Monday, January 19, 2015

8 (Russian) Things I Do Whenever I'm In America

1) Genius Cash Amounts At The Cash Register:  Allow me to explain.  Let's say I am buying a shirt that costs $17.84.  If I don't have $17.84 in exact change, I will pay $18.11.  In doing so, I will feel a bit like a Mother Theresa/Stephen Hawking hybrid as my mind boggling blend of benevolence and mathematical resourcefulness will have helped this  poor cashier live yet another day.  If I have no change and I am buying a pack of gum, I might pause with a look of deep shame and say something like, "I am so sorry... You wouldn't have change for a 10, would you?"

2) I Stop My Car (Nearly) Wherever I Want:  Let's say I want to change the radio station.  Or check directions.  Or look for something on the (car) floor.  Or just stop.  And let's say said behaviors happen when I'm in a massive and mostly empty parking lot or on a side street.  What do I do?  I just stop my car and do it.  Now, I know it would be safer for me to do this if I first pulled off to the side, put some cones around my car and a blinking sign on the roof that says "THIS GUY ISN'T DRIVING RIGHT NOW", but I never do any of those things.  I just stop right there with my foot on the brake and go about my business.  In Russia, this is completely acceptable.  That is because Russia is a free nation full of creative people.  The Russian folks behind me simply assume I have lost consciousness due to a medical emergency, and sensing that they will be of no help, simply pull around me.  In America, the driver behind me will pull up behind me, come to a complete stop, and exhibit the patience of Job as he (or she) waits 5-10 seconds before laying on the horn.  Never mind the fact that the state of Texas is all around us with perfectly smooth asphalt as far as the eye can see in all directions and there is nary an automobile in sight. That driver (behind me) can only see that his future journey leads through that exact section of the universe that my car is presently standing on.

3)  Soup Consumption Takes A Baffling Turn:  Whenever I eat soup in America I always have to pinch myself and quietly repeat the rules:  1) Don't ask for the mayo.  2) It's okay if there is not a mountain of bread and potato salad.  3) When you are finished with your soup don't say, "That was delicious! What else are we going to eat?"

4) I Look For A Lady Who Can Seal My Wife's Purse In A Plastic Bag At Wal-Mart:  Actually, I've never done this. I totally know how to act in America.  But I do remember walking into Wal-Mart behind the love of my life.  She immediately went up to the greeter and asked in a no nonsense business-like fashion where the lockers are so that she could turn in her purse.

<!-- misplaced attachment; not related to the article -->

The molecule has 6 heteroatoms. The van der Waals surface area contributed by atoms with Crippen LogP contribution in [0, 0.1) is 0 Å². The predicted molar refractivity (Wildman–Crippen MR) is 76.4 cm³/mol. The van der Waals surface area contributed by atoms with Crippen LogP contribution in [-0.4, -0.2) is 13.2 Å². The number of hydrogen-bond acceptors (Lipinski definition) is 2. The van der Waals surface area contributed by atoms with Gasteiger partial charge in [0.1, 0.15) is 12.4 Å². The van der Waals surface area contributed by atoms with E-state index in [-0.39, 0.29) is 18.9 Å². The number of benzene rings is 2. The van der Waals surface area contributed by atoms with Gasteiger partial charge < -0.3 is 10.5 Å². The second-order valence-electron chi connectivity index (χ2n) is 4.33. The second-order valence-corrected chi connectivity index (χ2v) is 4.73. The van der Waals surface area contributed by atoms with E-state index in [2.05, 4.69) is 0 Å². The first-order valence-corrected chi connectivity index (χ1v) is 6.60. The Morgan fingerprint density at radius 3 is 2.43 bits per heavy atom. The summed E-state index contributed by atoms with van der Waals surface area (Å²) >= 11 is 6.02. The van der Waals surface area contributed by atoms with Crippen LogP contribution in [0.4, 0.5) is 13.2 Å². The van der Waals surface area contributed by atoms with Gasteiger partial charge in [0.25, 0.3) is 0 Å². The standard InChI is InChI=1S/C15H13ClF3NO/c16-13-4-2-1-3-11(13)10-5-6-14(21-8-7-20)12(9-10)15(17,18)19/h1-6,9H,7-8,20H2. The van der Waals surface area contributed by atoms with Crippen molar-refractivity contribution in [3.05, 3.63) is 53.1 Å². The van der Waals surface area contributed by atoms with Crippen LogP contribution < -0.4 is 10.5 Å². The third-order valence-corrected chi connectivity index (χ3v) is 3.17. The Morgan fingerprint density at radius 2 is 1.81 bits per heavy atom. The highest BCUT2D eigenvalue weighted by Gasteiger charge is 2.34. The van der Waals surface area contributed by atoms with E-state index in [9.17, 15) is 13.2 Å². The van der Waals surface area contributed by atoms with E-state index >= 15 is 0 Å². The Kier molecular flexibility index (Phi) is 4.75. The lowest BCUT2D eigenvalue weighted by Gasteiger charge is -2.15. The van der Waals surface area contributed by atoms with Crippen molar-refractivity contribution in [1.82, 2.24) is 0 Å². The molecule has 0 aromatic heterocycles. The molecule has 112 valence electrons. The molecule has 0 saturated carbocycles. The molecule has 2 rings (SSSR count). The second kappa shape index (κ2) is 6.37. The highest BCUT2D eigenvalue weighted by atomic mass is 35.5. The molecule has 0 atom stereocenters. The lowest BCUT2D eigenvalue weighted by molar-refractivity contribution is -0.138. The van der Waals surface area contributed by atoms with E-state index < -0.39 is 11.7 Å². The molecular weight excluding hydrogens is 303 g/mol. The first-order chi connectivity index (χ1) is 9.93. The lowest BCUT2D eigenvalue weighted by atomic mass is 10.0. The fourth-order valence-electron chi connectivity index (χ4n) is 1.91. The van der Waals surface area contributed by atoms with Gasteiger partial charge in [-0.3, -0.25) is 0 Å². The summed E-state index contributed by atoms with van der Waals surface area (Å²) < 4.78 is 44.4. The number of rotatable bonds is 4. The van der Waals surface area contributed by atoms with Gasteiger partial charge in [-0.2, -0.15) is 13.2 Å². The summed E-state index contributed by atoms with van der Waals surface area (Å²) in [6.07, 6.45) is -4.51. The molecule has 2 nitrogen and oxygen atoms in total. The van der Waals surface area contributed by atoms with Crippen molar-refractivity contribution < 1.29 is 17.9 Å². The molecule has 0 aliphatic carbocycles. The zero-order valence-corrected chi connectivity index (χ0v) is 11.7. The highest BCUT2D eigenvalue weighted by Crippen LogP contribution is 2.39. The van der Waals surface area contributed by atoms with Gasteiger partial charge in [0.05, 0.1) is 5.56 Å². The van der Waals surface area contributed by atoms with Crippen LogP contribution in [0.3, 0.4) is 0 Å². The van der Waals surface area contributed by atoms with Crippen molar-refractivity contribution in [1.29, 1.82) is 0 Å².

5) I Cut In Line:  This is only partially true.  You see, America, you don't know how to stand in line.  You look like the cattle on a thousand hills studying the chaos theory.  It's time for you to close up the ranks.  How am I supposed to know that you are wanting to order a McRib when it appears you are simply loitering at the condiment stand?  Get up close and personal with the person who is presently ordering, and then I will know that you also came to this fine establishment to eat.

6) Repeatedly Reconfirming Appointments:  I remember I was taking some Russian friends for dessert (in Russian: "tea") at a home in America.  I had made the arrangements with my American friend a full two weeks before and had not seen him or spoken to him since.  I was literally sweating bullets as we pulled into his driveway.  Did he remember?  Shouldn't I have called yesterday to reconfirm?  And then again this morning?  What if something urgent had happened in his life?

7) I Secretly Wonder If I Am Being Too Informal When I Use the Word "You" With Someone Who Is Elderly: Unfortunately, I have found no alternative to this word that is shockingly bereft of all respect of age or social class.

8) Discard Paper Products in the Waste Bin:  I do this at least once every time I visit the land of the free and the home of the brave.  I mean, why else would you have the basket there anyway? If I do this in your home, you may not have even noticed as, and may I address this issue in the most discreet of terms: "the brown side does go on the down side".  If you know what I mean.  Later on though, I join in your general mockery of the American waste water system as I toss every care aside, together with the used paper projects, into the swirling recklessness that your sewage system has become.  Conversely, if you are an American and plan to have some (Russian) visitors and you want them just to discard in the john, remove the wastebasket from the water closet.  They (the Russians) will then understand what to do with the TP.  It's like a secret code.

What (Russian) Things Do You Do Whenever You're In America?



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